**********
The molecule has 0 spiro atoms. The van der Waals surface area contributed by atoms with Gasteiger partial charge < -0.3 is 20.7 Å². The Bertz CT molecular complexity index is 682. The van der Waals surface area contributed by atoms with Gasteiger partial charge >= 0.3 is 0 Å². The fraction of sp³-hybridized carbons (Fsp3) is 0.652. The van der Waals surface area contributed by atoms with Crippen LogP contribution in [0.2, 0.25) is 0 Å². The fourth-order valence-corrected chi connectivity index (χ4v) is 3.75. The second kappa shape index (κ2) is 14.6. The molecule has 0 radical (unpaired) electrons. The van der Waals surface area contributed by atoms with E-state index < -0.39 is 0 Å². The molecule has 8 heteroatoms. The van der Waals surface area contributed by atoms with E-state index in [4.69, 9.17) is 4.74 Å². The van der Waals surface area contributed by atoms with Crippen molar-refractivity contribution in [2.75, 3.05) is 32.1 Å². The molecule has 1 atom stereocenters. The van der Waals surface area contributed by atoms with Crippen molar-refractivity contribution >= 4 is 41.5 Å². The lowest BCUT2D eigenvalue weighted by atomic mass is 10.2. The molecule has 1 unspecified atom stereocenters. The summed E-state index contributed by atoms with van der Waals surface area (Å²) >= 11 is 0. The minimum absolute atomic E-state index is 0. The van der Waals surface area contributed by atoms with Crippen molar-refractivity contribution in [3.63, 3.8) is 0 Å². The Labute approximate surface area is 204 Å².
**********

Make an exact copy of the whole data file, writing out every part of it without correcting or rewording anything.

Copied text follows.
The molecule has 0 spiro atoms. The van der Waals surface area contributed by atoms with Gasteiger partial charge < -0.3 is 20.7 Å². The Bertz CT molecular complexity index is 682. The van der Waals surface area contributed by atoms with Gasteiger partial charge >= 0.3 is 0 Å². The fraction of sp³-hybridized carbons (Fsp3) is 0.652. The van der Waals surface area contributed by atoms with Crippen LogP contribution in [0.2, 0.25) is 0 Å². The fourth-order valence-corrected chi connectivity index (χ4v) is 3.75. The second kappa shape index (κ2) is 14.6. The molecule has 0 radical (unpaired) electrons. The van der Waals surface area contributed by atoms with E-state index < -0.39 is 0 Å². The molecule has 8 heteroatoms. The van der Waals surface area contributed by atoms with E-state index in [4.69, 9.17) is 4.74 Å². The van der Waals surface area contributed by atoms with Crippen molar-refractivity contribution in [2.75, 3.05) is 32.1 Å². The molecule has 1 atom stereocenters. The van der Waals surface area contributed by atoms with Crippen molar-refractivity contribution >= 4 is 41.5 Å². The lowest BCUT2D eigenvalue weighted by atomic mass is 10.2. The molecule has 1 unspecified atom stereocenters. The summed E-state index contributed by atoms with van der Waals surface area (Å²) >= 11 is 0. The minimum absolute atomic E-state index is 0. The van der Waals surface area contributed by atoms with Crippen molar-refractivity contribution in [3.63, 3.8) is 0 Å². The Labute approximate surface area is 204 Å².